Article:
Trailblazing Leeds GP shining a light on health inequalities and Black British history

A Leeds GP who is trying to create better health opportunities for marginalised children and families is also working to raise the profile of black British history in her spare time.

Thursday, 22nd October 2020, 6:00 am

Dr Julie Duodu is taking part in Health Education England’s trailblazer GP programme, hosted by NHS Leeds Clinical Commissioning Group (CCG), which sees her work on raising awareness and uptake of the Healthy Start voucher and vitamin scheme for families on lower incomes.

Healthy Start is a national project for pregnant women, or those who have children under the age of four, who meet the qualifying criteria. Through the scheme, free vouchers are available every week to spend on milk, fresh, frozen, and tinned fruit and vegetables, fresh, dried, and tinned pulses, and infant formula milk as well as free vitamins.

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Children across Leeds would be going without food, vitamins and nutrients if it were not for the Healthy Start voucher scheme.

Part of the role is to inform families that they are eligible and to even help them enrol in it.

She became a trailblazer GP prior to the coronavirus outbreak but said the pandemic had made the scheme even more relevant and important.

She said: "When I applied and took up the role of a trailblazer GP it was before the COVID-19 pandemic took hold. However, we all know that COVID-19 has had a disproportionate impact on some communities which has made me even more determined to help my patients who really need to be accessing the Healthy Start scheme to support their children through infancy.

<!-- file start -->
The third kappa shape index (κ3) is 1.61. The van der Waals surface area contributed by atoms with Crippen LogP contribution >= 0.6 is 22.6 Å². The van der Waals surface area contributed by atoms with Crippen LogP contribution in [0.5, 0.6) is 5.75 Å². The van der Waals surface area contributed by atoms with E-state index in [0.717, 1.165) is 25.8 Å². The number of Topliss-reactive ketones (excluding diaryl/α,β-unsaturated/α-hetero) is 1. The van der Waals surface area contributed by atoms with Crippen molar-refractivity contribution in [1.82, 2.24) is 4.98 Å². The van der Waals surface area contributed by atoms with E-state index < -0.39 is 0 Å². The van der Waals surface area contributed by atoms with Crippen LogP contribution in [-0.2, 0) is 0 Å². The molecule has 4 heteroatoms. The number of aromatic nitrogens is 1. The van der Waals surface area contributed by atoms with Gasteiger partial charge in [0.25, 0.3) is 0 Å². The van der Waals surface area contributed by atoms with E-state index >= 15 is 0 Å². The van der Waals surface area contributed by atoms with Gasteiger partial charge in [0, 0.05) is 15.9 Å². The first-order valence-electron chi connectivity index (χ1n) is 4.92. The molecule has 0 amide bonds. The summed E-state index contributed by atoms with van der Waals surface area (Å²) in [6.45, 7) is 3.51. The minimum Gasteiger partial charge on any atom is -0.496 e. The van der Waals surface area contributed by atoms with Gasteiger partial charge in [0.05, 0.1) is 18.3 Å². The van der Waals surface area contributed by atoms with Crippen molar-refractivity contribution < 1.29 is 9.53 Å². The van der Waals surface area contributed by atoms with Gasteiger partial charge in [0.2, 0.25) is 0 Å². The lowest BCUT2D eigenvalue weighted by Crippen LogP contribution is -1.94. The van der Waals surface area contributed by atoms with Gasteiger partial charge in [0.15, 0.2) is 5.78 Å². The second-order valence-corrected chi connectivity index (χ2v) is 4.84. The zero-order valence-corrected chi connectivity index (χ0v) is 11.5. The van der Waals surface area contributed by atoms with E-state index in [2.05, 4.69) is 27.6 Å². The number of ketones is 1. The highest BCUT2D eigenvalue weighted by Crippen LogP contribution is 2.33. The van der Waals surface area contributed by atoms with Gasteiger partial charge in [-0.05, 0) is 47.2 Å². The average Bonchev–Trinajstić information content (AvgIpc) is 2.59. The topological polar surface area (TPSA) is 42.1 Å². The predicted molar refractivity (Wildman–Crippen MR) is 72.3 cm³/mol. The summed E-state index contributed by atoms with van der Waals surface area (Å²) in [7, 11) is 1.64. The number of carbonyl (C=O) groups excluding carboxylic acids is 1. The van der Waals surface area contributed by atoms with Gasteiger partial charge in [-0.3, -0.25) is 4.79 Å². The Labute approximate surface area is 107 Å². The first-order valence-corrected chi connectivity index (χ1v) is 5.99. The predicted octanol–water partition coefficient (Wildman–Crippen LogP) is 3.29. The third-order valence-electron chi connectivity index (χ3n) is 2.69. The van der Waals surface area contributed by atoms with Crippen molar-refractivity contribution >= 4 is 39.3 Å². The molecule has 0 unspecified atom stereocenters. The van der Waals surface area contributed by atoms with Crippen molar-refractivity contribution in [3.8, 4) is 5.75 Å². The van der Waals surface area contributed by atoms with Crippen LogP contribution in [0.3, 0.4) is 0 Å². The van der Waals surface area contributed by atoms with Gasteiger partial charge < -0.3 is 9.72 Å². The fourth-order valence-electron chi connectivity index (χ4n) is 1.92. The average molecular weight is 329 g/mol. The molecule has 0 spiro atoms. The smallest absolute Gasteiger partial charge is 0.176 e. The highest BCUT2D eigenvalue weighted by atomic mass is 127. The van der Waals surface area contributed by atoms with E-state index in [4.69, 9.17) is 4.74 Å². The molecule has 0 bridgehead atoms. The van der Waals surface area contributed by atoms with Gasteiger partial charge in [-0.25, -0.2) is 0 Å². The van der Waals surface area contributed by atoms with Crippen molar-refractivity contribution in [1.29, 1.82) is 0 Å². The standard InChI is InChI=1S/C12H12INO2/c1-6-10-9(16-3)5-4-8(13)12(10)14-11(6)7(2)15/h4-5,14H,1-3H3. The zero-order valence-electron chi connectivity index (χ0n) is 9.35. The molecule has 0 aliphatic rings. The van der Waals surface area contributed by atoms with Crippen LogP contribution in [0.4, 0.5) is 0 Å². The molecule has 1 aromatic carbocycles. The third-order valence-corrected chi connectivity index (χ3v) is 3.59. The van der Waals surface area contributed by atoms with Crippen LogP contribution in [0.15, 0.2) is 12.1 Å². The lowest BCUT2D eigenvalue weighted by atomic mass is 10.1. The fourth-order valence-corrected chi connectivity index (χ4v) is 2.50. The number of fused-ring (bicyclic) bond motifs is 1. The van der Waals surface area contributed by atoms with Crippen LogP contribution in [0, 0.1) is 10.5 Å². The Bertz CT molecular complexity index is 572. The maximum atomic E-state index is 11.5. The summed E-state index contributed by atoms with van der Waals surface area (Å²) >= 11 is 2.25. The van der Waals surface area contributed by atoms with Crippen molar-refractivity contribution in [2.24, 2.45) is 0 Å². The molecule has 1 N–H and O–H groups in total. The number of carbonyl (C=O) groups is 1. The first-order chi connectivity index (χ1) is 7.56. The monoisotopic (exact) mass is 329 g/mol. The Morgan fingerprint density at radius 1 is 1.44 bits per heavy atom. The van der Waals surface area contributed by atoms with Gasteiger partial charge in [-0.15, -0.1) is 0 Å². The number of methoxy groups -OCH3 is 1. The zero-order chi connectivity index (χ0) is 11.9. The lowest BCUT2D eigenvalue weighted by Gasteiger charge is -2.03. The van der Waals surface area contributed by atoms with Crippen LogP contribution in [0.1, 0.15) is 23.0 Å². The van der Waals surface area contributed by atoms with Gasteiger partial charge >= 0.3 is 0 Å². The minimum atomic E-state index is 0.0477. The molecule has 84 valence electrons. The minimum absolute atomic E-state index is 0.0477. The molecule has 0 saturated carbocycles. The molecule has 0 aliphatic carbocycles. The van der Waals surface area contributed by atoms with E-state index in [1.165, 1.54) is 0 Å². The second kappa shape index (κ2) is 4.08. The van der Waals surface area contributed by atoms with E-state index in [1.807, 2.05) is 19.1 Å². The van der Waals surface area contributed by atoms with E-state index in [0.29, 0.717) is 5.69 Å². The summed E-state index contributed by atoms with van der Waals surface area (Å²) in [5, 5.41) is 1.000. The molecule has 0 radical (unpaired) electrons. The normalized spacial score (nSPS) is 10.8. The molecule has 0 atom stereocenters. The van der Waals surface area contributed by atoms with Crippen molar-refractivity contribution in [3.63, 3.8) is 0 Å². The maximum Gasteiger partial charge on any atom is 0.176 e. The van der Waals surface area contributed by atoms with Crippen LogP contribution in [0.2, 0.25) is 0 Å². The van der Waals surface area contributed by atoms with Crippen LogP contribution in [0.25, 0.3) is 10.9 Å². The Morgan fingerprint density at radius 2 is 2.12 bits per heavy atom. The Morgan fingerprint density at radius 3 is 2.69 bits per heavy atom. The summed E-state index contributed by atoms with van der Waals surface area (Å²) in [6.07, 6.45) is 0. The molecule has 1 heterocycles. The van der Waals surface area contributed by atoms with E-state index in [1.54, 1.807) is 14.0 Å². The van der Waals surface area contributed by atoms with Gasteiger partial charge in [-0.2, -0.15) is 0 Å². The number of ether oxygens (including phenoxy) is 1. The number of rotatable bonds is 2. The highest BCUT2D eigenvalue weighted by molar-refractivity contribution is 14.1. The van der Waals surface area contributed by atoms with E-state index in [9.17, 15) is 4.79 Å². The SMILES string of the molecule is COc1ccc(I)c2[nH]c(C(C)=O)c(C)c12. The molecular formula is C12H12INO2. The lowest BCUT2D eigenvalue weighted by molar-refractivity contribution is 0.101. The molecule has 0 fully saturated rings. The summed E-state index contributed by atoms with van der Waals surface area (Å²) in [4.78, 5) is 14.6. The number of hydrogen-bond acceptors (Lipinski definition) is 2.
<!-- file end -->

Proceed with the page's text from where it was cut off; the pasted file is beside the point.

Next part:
“The pandemic has, at times, made it harder for people to get to collection points. Several groups within the CCG, Leeds City Council and third sector organisations have been working hard to offer more options and availability of venues supporting Healthy Start. As GPs we have a unique long-term relationship with our patients, and so being better informed ourselves about this and other schemes better equips us to support our patients.

"I’ve enjoyed the role as it has exposed me to the wider challenges some of our communities face and how we as healthcare professionals can support them, beyond the medical model of care.”

Away from the surgery, which is the York Street Practice in the city centre, Dr Duodo and her sister Stephanie Amor are raising the profile of historical and present day black figures and businesses through their Instagram account @Afro_Leads.

They call it their "passion project" and each day they post about UK black business and culture and more recently have been posting about historically important black figures during Black History Month which runs throughout October, especially because much of it is not taught in schools.

Dr Duodo said: “Black history isn’t just for one month however it does help to shine a light on marginalised areas, communities and untold history.

“We want to share these stories as this history is not taught in schools. I found out about the Montgomery bus boycott of 1955 in America before hearing about the Bristol bus boycott of 1963 which was one of the main contributory factors leading to the UK Race Relations Act of 1965, but this was not something I’d heard about through formal education settings.

"Our own parents emigrated from Ghana, with dad arriving in the late 1970s to complete his dentistry course and mum in the early 1980s. Their stories, alongside others, create a myriad of narratives and experiences across our ethnically diverse communities."

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Laura Collins